Lynn Forester de Rothschild (Lady de Rothschild), who has been a driving force for long-termism through the Coalition for Inclusive Capitalism, says the world has reached a critical point in history where “popular opinion of capitalism is low and political pressure against the status quo is building to a crescendo”.
De Rothschild, who is CEO of E.L. Rothschild, the investment holding company, warns this will worsen unless trust between business and the public improve, and for the past three years has been convening the world’s largest asset owners, asset managers and corporate leaders who she describes as “asset creators” to talk about this problem.
Now, the Coalition is leading an ambitious project, involving some of the world’s largest companies across the investment chain, seeking to develop hard data on long-term value creation.
Speaking to Responsible Investor, Lady de Rothschild says: “If we were going to go beyond mere words we need a standardised, useful mechanism for measuring companies that meet the tenets of inclusive capitalism; that take action that not only creates value for shareholders, but for customers, employees, communities, the supply chain and the environment.”
The Coalition for Inclusive Capitalism is leading the “The Embankment Project for Inclusive Capitalism” with expertise from global accounting firm EY, that will develop and test a new framework to better reflect the full value of companies and capture information on intangible assets as drivers of organisational performance.
The project will involve some of the world’s largest companies and investors, including Paul Polman, CEO of Unilever, Hiro Mizuno, Chief Investment Officer of Japan’s Government Pension Investment Fund and Jamie Dimon, Chairman and CEO of JPMorgan Chase & Co.
Combined, the 32 committed members represent $27trn of assets under management, almost 40% of global institutional AUM.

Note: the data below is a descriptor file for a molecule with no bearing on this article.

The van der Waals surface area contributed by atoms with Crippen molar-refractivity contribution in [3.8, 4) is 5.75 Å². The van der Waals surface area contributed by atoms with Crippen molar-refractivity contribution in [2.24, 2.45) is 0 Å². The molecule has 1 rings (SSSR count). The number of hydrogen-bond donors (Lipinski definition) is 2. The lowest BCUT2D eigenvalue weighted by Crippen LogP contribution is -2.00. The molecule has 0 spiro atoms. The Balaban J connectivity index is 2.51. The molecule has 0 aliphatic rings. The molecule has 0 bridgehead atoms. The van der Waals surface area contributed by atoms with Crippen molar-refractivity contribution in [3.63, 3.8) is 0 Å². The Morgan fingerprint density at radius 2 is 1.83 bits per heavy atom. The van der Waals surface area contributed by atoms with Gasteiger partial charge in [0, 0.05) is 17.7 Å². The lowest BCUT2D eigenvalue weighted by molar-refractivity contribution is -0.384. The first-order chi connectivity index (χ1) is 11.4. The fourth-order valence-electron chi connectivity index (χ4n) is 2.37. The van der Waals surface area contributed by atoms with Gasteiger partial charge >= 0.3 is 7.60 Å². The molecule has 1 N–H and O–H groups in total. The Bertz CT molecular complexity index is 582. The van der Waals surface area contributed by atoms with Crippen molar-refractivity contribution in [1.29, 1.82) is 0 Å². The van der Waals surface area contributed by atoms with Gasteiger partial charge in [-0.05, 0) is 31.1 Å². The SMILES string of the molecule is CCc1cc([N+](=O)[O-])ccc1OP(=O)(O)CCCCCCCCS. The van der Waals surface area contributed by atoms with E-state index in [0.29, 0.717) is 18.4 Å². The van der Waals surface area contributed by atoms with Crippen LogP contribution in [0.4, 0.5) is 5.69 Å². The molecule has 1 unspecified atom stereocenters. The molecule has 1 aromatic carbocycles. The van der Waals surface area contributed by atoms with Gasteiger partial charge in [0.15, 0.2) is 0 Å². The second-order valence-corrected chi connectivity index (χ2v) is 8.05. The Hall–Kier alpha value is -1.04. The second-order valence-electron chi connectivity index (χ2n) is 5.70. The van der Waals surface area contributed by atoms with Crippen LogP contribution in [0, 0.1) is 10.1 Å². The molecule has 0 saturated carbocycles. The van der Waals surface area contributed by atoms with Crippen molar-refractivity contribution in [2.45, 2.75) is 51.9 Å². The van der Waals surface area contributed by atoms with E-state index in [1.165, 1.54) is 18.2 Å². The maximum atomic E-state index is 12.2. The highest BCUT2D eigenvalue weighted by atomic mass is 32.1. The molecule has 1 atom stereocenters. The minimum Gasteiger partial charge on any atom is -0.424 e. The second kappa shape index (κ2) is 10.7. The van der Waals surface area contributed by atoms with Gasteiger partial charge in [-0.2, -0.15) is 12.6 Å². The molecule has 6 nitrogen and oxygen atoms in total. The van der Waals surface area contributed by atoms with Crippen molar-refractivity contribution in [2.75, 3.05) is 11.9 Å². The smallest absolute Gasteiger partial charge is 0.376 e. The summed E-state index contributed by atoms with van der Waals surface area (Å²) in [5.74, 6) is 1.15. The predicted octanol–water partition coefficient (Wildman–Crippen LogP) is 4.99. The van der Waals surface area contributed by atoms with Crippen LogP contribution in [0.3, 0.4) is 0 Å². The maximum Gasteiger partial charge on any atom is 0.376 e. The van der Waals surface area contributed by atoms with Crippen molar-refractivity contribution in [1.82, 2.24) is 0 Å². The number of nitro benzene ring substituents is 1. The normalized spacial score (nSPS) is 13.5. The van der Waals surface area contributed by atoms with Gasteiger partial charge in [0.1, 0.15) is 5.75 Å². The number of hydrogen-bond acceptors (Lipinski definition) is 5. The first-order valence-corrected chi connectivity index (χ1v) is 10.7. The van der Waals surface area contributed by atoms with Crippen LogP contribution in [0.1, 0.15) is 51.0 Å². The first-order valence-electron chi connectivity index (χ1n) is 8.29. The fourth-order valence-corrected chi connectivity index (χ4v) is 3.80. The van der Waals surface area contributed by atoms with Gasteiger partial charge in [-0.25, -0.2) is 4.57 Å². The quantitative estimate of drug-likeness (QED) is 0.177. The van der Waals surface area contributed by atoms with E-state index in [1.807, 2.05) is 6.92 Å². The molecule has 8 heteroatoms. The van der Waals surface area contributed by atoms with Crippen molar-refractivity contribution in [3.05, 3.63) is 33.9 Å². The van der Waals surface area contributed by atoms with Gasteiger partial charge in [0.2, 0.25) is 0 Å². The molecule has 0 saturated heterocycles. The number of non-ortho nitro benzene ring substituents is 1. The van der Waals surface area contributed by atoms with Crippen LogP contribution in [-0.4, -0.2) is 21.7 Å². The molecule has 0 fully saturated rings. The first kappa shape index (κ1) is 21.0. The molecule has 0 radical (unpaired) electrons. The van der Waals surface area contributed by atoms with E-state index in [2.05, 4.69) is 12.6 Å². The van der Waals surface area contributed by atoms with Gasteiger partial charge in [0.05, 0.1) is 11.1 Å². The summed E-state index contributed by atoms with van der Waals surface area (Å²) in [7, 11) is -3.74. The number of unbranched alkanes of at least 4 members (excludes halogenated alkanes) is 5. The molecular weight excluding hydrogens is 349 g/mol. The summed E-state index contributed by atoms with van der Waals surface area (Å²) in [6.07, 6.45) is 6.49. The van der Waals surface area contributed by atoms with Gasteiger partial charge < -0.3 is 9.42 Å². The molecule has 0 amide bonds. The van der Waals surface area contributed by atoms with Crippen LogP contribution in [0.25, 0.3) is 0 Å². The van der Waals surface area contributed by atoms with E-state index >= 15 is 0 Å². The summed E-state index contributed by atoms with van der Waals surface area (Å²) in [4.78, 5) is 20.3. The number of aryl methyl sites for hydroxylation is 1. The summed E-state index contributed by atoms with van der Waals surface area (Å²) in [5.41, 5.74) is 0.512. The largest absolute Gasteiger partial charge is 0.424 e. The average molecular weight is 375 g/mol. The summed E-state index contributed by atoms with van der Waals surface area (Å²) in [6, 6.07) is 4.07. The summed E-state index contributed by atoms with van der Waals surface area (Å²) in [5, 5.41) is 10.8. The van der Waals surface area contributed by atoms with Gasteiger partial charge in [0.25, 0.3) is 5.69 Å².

“We have had the Coalition and EY teams meet individually with each of the participants to make sure our first group meeting together is as inclusive as possible of everyone’s thoughts about the project,” she says. “At the end of October, we will be having group meetings with the asset owners, asset managers and asset creators and begin the process of fleshing out the project.”
The group will test the framework developed by EY with “serious teams” within each organisation.“They will take a totally confidential zone of silence on whether this will really work. It is an experiment.
“We don’t know where the facts will lead. But we know that the objective is to create a tool that is fit for purpose for investors making investment decisions because they believe that these activities can be measured against goals and that if goals are met it will create more valuable companies over the long term.”
The framework will build on EY’s long-term value (LTV) model, developed with Cambridge University, as a new way for companies to communicate their long-term value creating potential.
The premise is that investors find little value in the way that companies currently report and EY questions whether accounting principles and practices defined 100 years ago are still fit for purpose today (link).
The LTV model explores what attributes of a new reporting framework are required for 21st century companies and includes looking at how organisations create value in the long term for all their material stakeholders and aligning this with an organisation’s context and purpose.
Mark Weinberger, EY Global Chairman and CEO, says: “Such a framework can supplement currently available financial information. This won’t be easy, and while we may not reach a successful solution applicable to all businesses, in trying we will further this important dialogue, which will be valuable progress.”
Lady de Rothschild says EY have been very supportive of the project that is scheduled to run for 18 months and which will be supported by an advisory council of academics, policy makers and standard setters who are yet to be appointed.
It joins a growing number of high-level initiatives trying to ensure company reporting reflects the challenges and opportunities of today’s world such as the Financial Stability Board’s Taskforce on Climate Related Financial Disclosures.
“If you stand back and think about what we are trying to do,” says Lady de Rothschild. “We are really trying to reform the capital markets so they are not simply a function of backward-looking historical financials which are audited, and financial-only metrics going forward.
“It’s an ambitious objective and we are joined in this with many people from Larry Fink to Jamie Dimon who talk about this all the time. So, we are in this with a lot of great people. It is a very big agenda, tied to where we are as a society and if we believe we can just keep with the status quo, where all activities are for the sole benefit of shareholders only, we are in trouble.”